Foreclosure activity in the Tri-Cities dropped to an all-time low last year. Even when the federal pandemic protections were lifted, the wave of foreclosures some pundits expected didn’t happen. And they are not expected to return to normal levels this year. ATTOM Data Solutions’ analysis has the same status and outlook on the national level.
With the local housing market setting sales and appreciation records there were only 200 properties with foreclosures in 2021. There were 1,219 at the peak of the foreclosure market in 2015.
“The COVID-19 foreclosure tsunami that some people had anticipated is clearly not happening,” says Rick Sharga, executive vice president at RealtyTrac, an ATTOM Data Solutions company. “Government and mortgage industry efforts have prevented millions of unnecessary foreclosures, and while it’s likely that we’ll see a slight increase in the first quarter, we probably won’t see foreclosure activity back to normal levels before the end of 2022.”
The number of foreclosures in the four-county Kingsport metro area (135) last year was double the 65 in the three-county Johnson City metro area.
Bank repossessions have been steadily decreasing in both Tri-Cities metro areas since 2015 and 2016. That’s the year residential resales took off on their record-setting pace. Current outlooks call for that frantic sales pace to continue slowing. The same slower growth rate is predicted for prices as mortgage rates and an inventory increase.
The primary reason local foreclosure wave predictions didn’t materialize was strong equity building between 2015 and last year. The same was the overall situation on the national level. “The government’s foreclosure moratorium, the mortgage forbearance program, and the mortgage servicing guidelines enacted by the CFPB in August have kept foreclosure starts artificially low over the past year,” Sharga says. “While the recovering economy should prevent a huge increase in defaults, we should see a gradual increase in foreclosure activity as these programs expire, and servicers exhaust all loan modification options for delinquent borrowers.”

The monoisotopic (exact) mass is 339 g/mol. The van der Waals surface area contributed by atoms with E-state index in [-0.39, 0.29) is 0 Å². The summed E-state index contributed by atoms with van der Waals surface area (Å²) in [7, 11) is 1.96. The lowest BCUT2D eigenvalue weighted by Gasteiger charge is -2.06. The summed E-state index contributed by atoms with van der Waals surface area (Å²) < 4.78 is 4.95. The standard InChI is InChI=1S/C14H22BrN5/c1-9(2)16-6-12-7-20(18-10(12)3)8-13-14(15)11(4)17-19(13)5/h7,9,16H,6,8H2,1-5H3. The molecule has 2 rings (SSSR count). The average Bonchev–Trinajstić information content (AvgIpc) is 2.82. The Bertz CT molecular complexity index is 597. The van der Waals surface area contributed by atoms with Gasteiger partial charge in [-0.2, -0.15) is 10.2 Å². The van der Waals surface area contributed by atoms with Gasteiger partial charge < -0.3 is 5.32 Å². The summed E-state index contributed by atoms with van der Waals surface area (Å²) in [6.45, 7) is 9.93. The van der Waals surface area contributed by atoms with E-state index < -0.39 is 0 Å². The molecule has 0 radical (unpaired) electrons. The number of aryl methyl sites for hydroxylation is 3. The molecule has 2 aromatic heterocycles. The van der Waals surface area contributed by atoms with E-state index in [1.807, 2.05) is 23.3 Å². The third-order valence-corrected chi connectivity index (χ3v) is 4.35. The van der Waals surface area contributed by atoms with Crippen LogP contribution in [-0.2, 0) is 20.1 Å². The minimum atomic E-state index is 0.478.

Signs for a gradual local increase can be found in the most current loan performance reports. They are not back to pre-pandemic levels yet, but they are trending toward them.
Kingsport-Bristol has a current 30-days or more delinquency rate of 4.3%. That’s down 2% from last year.
The Johnson City metro area rate is 3.5%, down 1.7%.
The pre-pandemic level for both metro areas was in the 4.8% range.
The current foreclosure rate in both metro areas is 0.2%.
Better economic security and the benefits of disciplined underwriting standards since the Great Recession and housing crash have and continue helping reduce mortgages delinquencies. That and the equity gains for even troubled mortgages give owners the option of selling into a still-hot market rather than going to foreclosure and wrecking their credit.
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